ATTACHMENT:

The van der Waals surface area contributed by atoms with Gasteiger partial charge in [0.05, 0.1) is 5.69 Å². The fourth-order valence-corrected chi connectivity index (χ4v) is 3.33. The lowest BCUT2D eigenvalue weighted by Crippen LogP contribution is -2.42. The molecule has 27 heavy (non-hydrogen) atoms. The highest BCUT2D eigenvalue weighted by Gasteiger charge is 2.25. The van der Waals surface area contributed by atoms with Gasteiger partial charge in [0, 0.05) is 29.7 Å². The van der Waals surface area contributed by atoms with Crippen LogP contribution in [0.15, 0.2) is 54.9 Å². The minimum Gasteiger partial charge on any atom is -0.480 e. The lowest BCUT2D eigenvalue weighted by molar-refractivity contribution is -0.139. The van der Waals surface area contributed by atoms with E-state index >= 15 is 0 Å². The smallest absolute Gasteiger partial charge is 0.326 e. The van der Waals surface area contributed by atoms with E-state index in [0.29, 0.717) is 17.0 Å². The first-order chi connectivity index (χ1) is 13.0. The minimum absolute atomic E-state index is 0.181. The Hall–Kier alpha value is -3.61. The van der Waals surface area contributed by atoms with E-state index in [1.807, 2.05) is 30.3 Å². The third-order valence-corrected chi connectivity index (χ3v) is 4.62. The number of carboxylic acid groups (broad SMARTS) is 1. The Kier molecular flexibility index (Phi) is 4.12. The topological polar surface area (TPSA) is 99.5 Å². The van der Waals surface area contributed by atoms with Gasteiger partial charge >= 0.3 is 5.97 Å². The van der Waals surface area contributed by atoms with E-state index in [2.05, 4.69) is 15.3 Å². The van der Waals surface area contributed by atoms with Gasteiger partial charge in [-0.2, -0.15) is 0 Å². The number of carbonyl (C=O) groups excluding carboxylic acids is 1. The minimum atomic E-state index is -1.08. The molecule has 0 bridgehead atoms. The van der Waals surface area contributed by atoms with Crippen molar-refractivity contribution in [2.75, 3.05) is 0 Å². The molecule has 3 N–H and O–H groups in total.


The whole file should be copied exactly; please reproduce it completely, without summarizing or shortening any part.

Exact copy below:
The van der Waals surface area contributed by atoms with Gasteiger partial charge in [0.05, 0.1) is 5.69 Å². The fourth-order valence-corrected chi connectivity index (χ4v) is 3.33. The lowest BCUT2D eigenvalue weighted by Crippen LogP contribution is -2.42. The molecule has 27 heavy (non-hydrogen) atoms. The highest BCUT2D eigenvalue weighted by Gasteiger charge is 2.25. The van der Waals surface area contributed by atoms with Gasteiger partial charge in [0, 0.05) is 29.7 Å². The van der Waals surface area contributed by atoms with Crippen LogP contribution in [0.15, 0.2) is 54.9 Å². The minimum Gasteiger partial charge on any atom is -0.480 e. The lowest BCUT2D eigenvalue weighted by molar-refractivity contribution is -0.139. The van der Waals surface area contributed by atoms with E-state index >= 15 is 0 Å². The smallest absolute Gasteiger partial charge is 0.326 e. The van der Waals surface area contributed by atoms with E-state index in [0.29, 0.717) is 17.0 Å². The first-order chi connectivity index (χ1) is 13.0. The minimum absolute atomic E-state index is 0.181. The Hall–Kier alpha value is -3.61. The van der Waals surface area contributed by atoms with E-state index in [1.807, 2.05) is 30.3 Å². The third-order valence-corrected chi connectivity index (χ3v) is 4.62. The number of carboxylic acid groups (broad SMARTS) is 1. The Kier molecular flexibility index (Phi) is 4.12. The topological polar surface area (TPSA) is 99.5 Å². The van der Waals surface area contributed by atoms with Gasteiger partial charge >= 0.3 is 5.97 Å². The van der Waals surface area contributed by atoms with E-state index in [2.05, 4.69) is 15.3 Å². The van der Waals surface area contributed by atoms with Gasteiger partial charge in [-0.2, -0.15) is 0 Å². The number of carbonyl (C=O) groups excluding carboxylic acids is 1. The minimum atomic E-state index is -1.08. The molecule has 0 bridgehead atoms. The van der Waals surface area contributed by atoms with Crippen molar-refractivity contribution in [2.75, 3.05) is 0 Å². The molecule has 3 N–H and O–H groups in total.